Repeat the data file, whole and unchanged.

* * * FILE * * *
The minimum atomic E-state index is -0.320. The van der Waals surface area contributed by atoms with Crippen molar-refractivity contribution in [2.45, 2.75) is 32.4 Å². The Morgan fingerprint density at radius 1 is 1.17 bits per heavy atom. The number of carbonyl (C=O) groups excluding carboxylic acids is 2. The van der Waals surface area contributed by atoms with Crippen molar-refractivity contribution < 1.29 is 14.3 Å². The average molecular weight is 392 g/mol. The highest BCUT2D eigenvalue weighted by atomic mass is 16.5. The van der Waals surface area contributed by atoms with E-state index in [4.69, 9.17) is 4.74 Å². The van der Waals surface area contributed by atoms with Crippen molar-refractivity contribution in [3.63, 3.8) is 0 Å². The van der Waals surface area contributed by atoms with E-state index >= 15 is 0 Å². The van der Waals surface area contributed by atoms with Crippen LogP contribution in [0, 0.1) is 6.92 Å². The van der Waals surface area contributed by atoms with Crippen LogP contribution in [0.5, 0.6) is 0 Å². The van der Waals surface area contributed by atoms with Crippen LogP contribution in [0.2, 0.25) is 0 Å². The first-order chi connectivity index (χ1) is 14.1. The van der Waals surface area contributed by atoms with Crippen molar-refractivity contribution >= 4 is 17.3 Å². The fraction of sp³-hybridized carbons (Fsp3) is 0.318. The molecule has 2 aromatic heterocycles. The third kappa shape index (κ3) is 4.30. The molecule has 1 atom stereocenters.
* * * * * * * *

The minimum atomic E-state index is -0.320. The van der Waals surface area contributed by atoms with Crippen molar-refractivity contribution in [2.45, 2.75) is 32.4 Å². The Morgan fingerprint density at radius 1 is 1.17 bits per heavy atom. The number of carbonyl (C=O) groups excluding carboxylic acids is 2. The van der Waals surface area contributed by atoms with Crippen molar-refractivity contribution < 1.29 is 14.3 Å². The average molecular weight is 392 g/mol. The highest BCUT2D eigenvalue weighted by atomic mass is 16.5. The van der Waals surface area contributed by atoms with E-state index in [4.69, 9.17) is 4.74 Å². The van der Waals surface area contributed by atoms with Crippen molar-refractivity contribution in [3.63, 3.8) is 0 Å². The van der Waals surface area contributed by atoms with E-state index >= 15 is 0 Å². The van der Waals surface area contributed by atoms with Crippen LogP contribution in [0, 0.1) is 6.92 Å². The van der Waals surface area contributed by atoms with Crippen LogP contribution in [0.5, 0.6) is 0 Å². The van der Waals surface area contributed by atoms with Crippen LogP contribution in [0.2, 0.25) is 0 Å². The first-order chi connectivity index (χ1) is 14.1. The van der Waals surface area contributed by atoms with Crippen molar-refractivity contribution >= 4 is 17.3 Å². The fraction of sp³-hybridized carbons (Fsp3) is 0.318. The molecule has 2 aromatic heterocycles. The third kappa shape index (κ3) is 4.30. The molecule has 1 atom stereocenters.